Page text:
Day 8 started easy enough with a simple goal, make it to a friends New Years Eve Party in Austin.
By day 8, we have really started to relax our charging planning. After getting nearly a full charge over night at the local RV park in Clovis NM, we headed out with a simple plan; Drive until we have only 30 or so miles left of range, find an RV park, and charge once more. That would take us to the mid-point of our drive, from there it’s just one more leg to Austin and we should just make it into town with time to freshen up, and start the party with everyone at about 10pm.
Everything was perfectly on plan, we drove we where down to 10′s of miles, found an RV Park, where we started charging up. We watched everything for some time, and with everything looking perfect we decided to take the three quarter mile walk to the local rest stop and sit down for a good meal while we waited for the car to charge. We checked what time the car would be finished, and timed our meal to finish just before the car was done. Of course you know what happened; About an hour and a half before we returned to the car, the circuit breaker on the outlet at the RV park had tripped (well below it’s rated current limit). Because of the use and exposure of these circuit breakers, this seems to be a semi-normal occurrence. Quick calculations were done and it looked like it would be close, but we might still be able to make it to the party before the stroke of midnight. The circuit was reset, and we watched the miles slowly add on. We carefully calculated out the amount of margin miles we wanted for the trip, and triple checked the distance and we concluded just what we originally had, we would need a full range charge for this leg. Finally the charge current slowed as we reached full, we disconnected, collected all of our cables, and we were off.
For those that have not driven and EV, and speak of “range anxiety”, I want to be clear that there never has been a point that we have been driving that any of us were concerned about getting stranded. Everywhere I go there are thousands of outlets everywhere, any of which I can plug into. Some are great, such as a 240V 14-50R at campgrounds, and some are slow like the lamp socket in your house, but all of them will work. Another thing that takes some getting use to when driving an EV, it’s generally very easy to stretch your mileage and go further than the “Rated Range” you have left, all you have to do is SLOW DOWN. This was clearly shown when another Tesla Model S was driven a good bit past 400 miles on a single charge, through not at highway speeds http://www.greencarreports.com/news/1081000_how-far-will-a-tesla-model-s-go-one-owner-did-405-miles.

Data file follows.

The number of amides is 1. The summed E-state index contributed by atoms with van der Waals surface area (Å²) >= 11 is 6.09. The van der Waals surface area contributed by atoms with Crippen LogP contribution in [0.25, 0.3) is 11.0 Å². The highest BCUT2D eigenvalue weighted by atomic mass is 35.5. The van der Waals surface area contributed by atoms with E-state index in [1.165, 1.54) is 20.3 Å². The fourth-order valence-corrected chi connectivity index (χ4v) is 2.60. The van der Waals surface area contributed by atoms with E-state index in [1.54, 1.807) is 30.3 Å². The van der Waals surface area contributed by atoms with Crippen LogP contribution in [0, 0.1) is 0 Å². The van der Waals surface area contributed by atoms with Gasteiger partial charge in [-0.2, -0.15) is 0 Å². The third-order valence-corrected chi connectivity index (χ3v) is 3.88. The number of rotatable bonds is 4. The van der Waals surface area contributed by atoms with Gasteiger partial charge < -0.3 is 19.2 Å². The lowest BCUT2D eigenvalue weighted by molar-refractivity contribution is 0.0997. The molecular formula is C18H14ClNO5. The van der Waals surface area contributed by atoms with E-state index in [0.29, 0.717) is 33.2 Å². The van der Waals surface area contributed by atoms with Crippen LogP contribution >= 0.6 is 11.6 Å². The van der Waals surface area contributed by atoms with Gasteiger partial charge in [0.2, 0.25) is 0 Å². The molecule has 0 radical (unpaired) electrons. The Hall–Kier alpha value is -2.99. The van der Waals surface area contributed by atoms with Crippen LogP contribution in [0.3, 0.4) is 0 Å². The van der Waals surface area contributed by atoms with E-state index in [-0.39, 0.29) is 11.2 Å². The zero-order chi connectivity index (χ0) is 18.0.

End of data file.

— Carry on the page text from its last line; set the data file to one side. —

What was left for us was an optimization problem (perfect for me!), go slow enough that our single charge would take us all the way to Austin without needing to stop and recharge, yet go fast enough to make it there before midnight.
As we rode along we closely watched out energy usage screens, the number of “Rated Miles” left in the battery (similar to a gas gauge on a car but much more precise), and the number of miles left till Austin. Every few minutes adjustments where made depending on terrain, rain, and time. Every time we we hit a patch of rain that slowed us down we began to doubt we would make it in time but then the shower would pass and then suddenly a large downhill would come where we made back the time and energy that the rain had taken from us. As the miles ticked down things really started looking up, we were going to make it! Makeup was applied, comments were made about the visors not being up to the task, and even though in the last few miles the rain really began to pour down, we had the margin to spare and we pushed on. 20 miles, 10 miles, 5 miles… Finally we cheered our own arrival just as the sky really opened up on us, with 15 minutes to spare, and 11 “Rated Miles” still in the tank we walked into the party and the Electric Road Trip S team celebrated the New Year with friends like we hadn’t done in almost a decade